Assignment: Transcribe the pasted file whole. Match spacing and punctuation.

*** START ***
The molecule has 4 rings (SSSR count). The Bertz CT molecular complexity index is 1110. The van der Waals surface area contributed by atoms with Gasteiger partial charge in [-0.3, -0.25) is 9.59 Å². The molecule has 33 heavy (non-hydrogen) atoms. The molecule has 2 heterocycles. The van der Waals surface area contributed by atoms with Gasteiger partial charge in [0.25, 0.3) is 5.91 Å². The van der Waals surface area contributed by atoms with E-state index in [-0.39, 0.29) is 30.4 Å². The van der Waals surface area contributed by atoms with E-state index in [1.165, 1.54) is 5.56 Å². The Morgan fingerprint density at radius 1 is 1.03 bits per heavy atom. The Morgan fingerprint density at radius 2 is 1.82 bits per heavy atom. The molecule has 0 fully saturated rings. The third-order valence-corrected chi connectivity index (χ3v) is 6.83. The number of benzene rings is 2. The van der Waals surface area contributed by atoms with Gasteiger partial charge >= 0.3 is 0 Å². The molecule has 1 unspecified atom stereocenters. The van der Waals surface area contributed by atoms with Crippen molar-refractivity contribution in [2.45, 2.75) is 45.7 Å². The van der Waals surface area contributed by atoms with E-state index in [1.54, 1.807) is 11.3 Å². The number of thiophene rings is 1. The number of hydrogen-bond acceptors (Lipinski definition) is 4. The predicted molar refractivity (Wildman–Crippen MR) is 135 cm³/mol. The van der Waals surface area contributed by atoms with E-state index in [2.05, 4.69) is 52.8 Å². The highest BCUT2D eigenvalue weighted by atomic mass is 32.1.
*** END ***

The molecule has 4 rings (SSSR count). The Bertz CT molecular complexity index is 1110. The van der Waals surface area contributed by atoms with Gasteiger partial charge in [-0.3, -0.25) is 9.59 Å². The molecule has 33 heavy (non-hydrogen) atoms. The molecule has 2 heterocycles. The van der Waals surface area contributed by atoms with Gasteiger partial charge in [0.25, 0.3) is 5.91 Å². The van der Waals surface area contributed by atoms with E-state index in [-0.39, 0.29) is 30.4 Å². The van der Waals surface area contributed by atoms with E-state index in [1.165, 1.54) is 5.56 Å². The Morgan fingerprint density at radius 1 is 1.03 bits per heavy atom. The Morgan fingerprint density at radius 2 is 1.82 bits per heavy atom. The molecule has 0 fully saturated rings. The third-order valence-corrected chi connectivity index (χ3v) is 6.83. The number of benzene rings is 2. The van der Waals surface area contributed by atoms with Gasteiger partial charge >= 0.3 is 0 Å². The molecule has 1 unspecified atom stereocenters. The van der Waals surface area contributed by atoms with Crippen molar-refractivity contribution in [2.45, 2.75) is 45.7 Å². The van der Waals surface area contributed by atoms with E-state index in [1.54, 1.807) is 11.3 Å². The number of thiophene rings is 1. The number of hydrogen-bond acceptors (Lipinski definition) is 4. The predicted molar refractivity (Wildman–Crippen MR) is 135 cm³/mol. The van der Waals surface area contributed by atoms with E-state index in [2.05, 4.69) is 52.8 Å². The highest BCUT2D eigenvalue weighted by atomic mass is 32.1.